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Culture: Leading Scientists Explore Societies, Art, Power, and Technology [Paperback]

John Brockman
3.5 out of 5 stars  See all reviews (2 customer reviews)

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Book Description

August 16, 2011 0062023136 978-0062023131 0
"Theway Brockman interlaces essays about research on the frontiers of science withones on artistic vision, education, psychology and economics is sure to buzzany brain." —Chicago Sun-Times, on This Will Change Everything

Launchinga hard-hitting new series from and Harper Perennial, editor JohnBrockman delivers this cutting-edge master class covering everything you needto know about Culture. With original contributions by the world’sleading thinkers and scientists, including Jared Diamond, Daniel C. Dennett,Brian Eno, Jaron Lanier,Nicholas Christakis, and others, Culture offers a mind-expanding primeron a fundamental topic. Unparalleled in scope, depth, insight and quality,’s Culture is not to be missed.

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Culture: Leading Scientists Explore Societies, Art, Power, and Technology + This Explains Everything: Deep, Beautiful, and Elegant Theories of How the World Works + This Will Make You Smarter: New Scientific Concepts to Improve Your Thinking
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Editorial Reviews

From the Back Cover

Why do civilizations rise and fall?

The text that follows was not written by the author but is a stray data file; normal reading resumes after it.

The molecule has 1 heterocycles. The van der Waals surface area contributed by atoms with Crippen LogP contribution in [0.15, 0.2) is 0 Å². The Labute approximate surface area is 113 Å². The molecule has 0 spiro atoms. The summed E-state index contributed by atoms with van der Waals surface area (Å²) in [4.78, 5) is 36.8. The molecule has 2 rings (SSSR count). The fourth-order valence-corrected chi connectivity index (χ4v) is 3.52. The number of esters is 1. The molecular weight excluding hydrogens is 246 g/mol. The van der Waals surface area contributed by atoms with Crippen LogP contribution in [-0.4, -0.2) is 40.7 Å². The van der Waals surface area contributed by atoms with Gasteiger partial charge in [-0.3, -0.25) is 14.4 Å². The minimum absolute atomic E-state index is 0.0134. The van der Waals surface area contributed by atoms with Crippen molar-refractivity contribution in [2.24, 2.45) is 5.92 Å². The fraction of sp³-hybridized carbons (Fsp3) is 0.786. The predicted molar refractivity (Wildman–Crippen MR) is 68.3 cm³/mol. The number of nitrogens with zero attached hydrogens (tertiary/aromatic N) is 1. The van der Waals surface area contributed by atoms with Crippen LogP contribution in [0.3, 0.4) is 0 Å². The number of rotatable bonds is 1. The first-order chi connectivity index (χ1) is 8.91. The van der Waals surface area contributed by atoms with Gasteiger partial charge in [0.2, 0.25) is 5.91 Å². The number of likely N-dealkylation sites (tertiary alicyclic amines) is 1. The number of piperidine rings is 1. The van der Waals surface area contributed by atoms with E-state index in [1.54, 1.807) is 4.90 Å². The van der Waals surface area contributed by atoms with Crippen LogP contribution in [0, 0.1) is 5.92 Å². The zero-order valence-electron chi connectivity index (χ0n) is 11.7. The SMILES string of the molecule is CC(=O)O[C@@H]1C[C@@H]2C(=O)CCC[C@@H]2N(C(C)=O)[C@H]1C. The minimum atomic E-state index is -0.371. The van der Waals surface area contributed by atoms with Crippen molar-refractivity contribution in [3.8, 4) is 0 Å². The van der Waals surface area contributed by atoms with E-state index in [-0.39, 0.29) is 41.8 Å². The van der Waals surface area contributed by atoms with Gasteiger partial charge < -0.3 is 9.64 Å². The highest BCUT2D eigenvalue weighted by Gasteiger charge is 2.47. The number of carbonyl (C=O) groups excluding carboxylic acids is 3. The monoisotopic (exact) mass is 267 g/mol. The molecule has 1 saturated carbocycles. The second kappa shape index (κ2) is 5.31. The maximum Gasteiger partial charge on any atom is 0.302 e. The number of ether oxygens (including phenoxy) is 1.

What are the origins and purpose of art?
How does technology shape society?
Did culture direct human evolution?
Is the Internet an agent of democracy or dictatorships?

An immensely powerful but little-understood force that impacts society, art, politics, and even human biological development, culture is the very stage on which human experience plays out. But what is it, exactly? What are its rules and origins? In this fascinating volume, John Brockman, editor and publisher of Edge, presents short, accessible explorations of culture’s essential aspects, by today’s most influential scientists and thinkers.

Contributors and topics include

Jared Diamond on why societies collapse and how we can make better decisions to protect our own future • Denis Dutton on the origins of art Daniel C. Dennett on the evolution of cultures • Jaron Lanier on the ominous impact of the Internet • Nicholas Christakis on the structure and rules of social networks, both “real” and online • Clay Shirky and Evgeny Morozov on the new political reality of the digital era • Brian Eno on what cultures value Stewart Brand on the responsibilities of human power • Douglas Rushkoff on the next Renaissance • W. Daniel Hillis on the Net as a global “knowledge web”

About the Author

The publisher of the influential online science salon, John Brockman is the editor of Thinking, This Explains Everything, This Will Make You Smarter, and other volumes. He founded the literary agency Brockman Inc., and lives in New York City.

Product Details

  • Paperback: 304 pages